Yuan Posts Biggest Two-Day Loss Since 2008, Nears Band LimitFion Li
China’s yuan posted the biggest two-day loss since 2008 and sank to a record discount to the central bank’s reference rate, nearing the limit of its trading band.
The spot rate traded as much as 1.89 percent weaker than the People’s Bank of China’s fixing against the dollar and a move to the 2 percent threshold would under the current system require policy makers to do one of three things: intervene to support the yuan, cut the reference rate or widen the band. Volatility is surging as the PBOC gives markets a greater role in determining the exchange rate at a time when monetary easing in Europe and Japan are bolstering demand for the greenback.
The yuan slid 0.41 percent to close at 6.2542 a dollar in Shanghai, after dropping 0.31 percent on Friday, according to prices from China Foreign Exchange Trade System. Against the euro, the yuan rose as much as 1.4 percent to a 13-year high of 6.9685 after a weekend election in Greece boosted the possibility of the country leaving the 19-nation currency.
“Haven demand for the dollar is strong with the uncertainty in Greece and Europe’s monetary easing,” said Daniel Chan, a Hong Kong-based analyst at Brilliant & Bright Investment Consultancy Ltd. “It’s going to be some hard times for the yuan as China will keep monetary policy relatively loose to ensure economic growth, which means more supply of the local currency.”
The Bloomberg Dollar Spot Index jumped to the highest since at least 2005 and the euro slumped to an 11-year low against the U.S. currency. The European Central Bank announced last week a bond-buying program that PBOC Deputy Governor Pan Gongsheng said Friday was adding to yuan depreciation pressure.
The euro has tumbled 7.1 percent against the dollar this year on the European Central Bank’s plan to pump 1.1 trillion euros ($1.2 trillion) into the economy to stoke inflation. Greece’s Syriza leader Alexis Tsipras, addressing supporters in central Athens Sunday night after outgoing Prime Minister Antonis Samaras conceded defeat, said the country’s era of bowing down to international creditors is over.
The yuan’s nominal effective exchange rate in trade-weighted terms climbed to a record on Jan. 7, according to an index compiled by Westpac Banking Corp. The Chinese currency sank as low as 6.2569 a dollar Monday, the weakest since June and a record 1.89 percent discount to the central bank’s reference rate. The People’s Bank of China cut its daily fixing by 0.07 percent to 6.1384 a dollar, the lowest since Dec. 4.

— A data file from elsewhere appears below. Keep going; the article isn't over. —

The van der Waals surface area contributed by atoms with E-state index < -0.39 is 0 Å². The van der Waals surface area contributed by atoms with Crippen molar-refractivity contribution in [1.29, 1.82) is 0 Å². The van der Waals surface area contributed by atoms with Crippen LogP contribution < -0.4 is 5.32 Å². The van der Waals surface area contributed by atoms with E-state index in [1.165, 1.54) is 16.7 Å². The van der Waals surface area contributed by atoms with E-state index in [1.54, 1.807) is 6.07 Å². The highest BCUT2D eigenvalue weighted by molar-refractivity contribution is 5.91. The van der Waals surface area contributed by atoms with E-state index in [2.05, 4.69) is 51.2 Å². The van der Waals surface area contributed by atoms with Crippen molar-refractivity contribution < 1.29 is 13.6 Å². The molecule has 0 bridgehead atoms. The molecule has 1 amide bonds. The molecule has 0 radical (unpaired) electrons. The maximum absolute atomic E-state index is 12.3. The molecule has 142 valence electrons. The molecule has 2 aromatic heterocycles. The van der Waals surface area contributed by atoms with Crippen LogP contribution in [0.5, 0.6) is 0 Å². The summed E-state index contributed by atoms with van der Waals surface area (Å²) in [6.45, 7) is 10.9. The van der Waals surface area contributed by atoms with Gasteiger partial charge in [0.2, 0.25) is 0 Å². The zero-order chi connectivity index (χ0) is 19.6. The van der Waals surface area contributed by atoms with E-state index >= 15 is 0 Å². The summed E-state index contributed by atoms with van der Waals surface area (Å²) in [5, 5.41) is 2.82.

The PBOC revised one of the yuan’s reference rates during trading hours on Monday, weakening the fixing against the British pound by 2.1 percent to 9.2406 after price quotes for the currency pair failed to fall within the permitted trading range. The yuan was quoted as weak as 9.3843 a pound in Shanghai, a 3.6 percent discount to today’s original fixing of 9.0444, according to China Foreign Exchange Trade System prices. The central bank allows the currency pair to diverge from its reference rate by a maximum 3 percent.
After more than a decade of curbing the yuan’s gains to help turn China into a manufacturing colossus, there are signs the PBOC is now propping up its currency to stem an exodus of capital that’s threatening the economy, according to economists at Daiwa Capital Markets and Morgan Stanley.
A gauge of capital flows on the PBOC’s balance sheet fell by the most since 2003 last month in a sign it’s selling foreign currency. The PBOC has also raised the yuan’s reference rate against the dollar in each of the past five months, helping deter bets on depreciation.
The central bank doubled the yuan’s trading band versus the dollar to 2 percent on either side of the fixing in March 2014. The range is at risk of imminent widening again as the latest retreat is comparable to the weakness seen before the last revision, Andy Ji, a Singapore-based strategist at Commonwealth Bank of Australia, wrote today in a research note.
The PBOC may widen the band to 3 percent this year as long as the currency continues to demonstrate two-way volatility, Charles Feng, Hong Kong-based head of foreign exchange, rates and credit trading for Northeast Asia at Standard Chartered Plc, said at a briefing on Jan. 22.
One-month implied volatility in the yuan, a measure of expected swings used to price options, jumped 68 basis points today to a one-month high of 2.87 percent. That’s the biggest increase since 2011.
In Hong Kong’s offshore trading, the yuan dropped 0.08 percent to 6.2566 a dollar, after sliding 0.63 percent on Friday, data compiled by Bloomberg show. Twelve-month non-deliverable forwards slipped as much as 0.4 percent to 6.3790, the weakest level since October 2012.
The yuan’s decline in Shanghai “partly reflects the weaker fixing but largely comes due to depreciation of the offshore yuan,” according to Dariusz Kowalczyk, a Hong Kong-based strategist at Credit Agricole CIB. The currency could weaken to 6.30 in coming months, he said.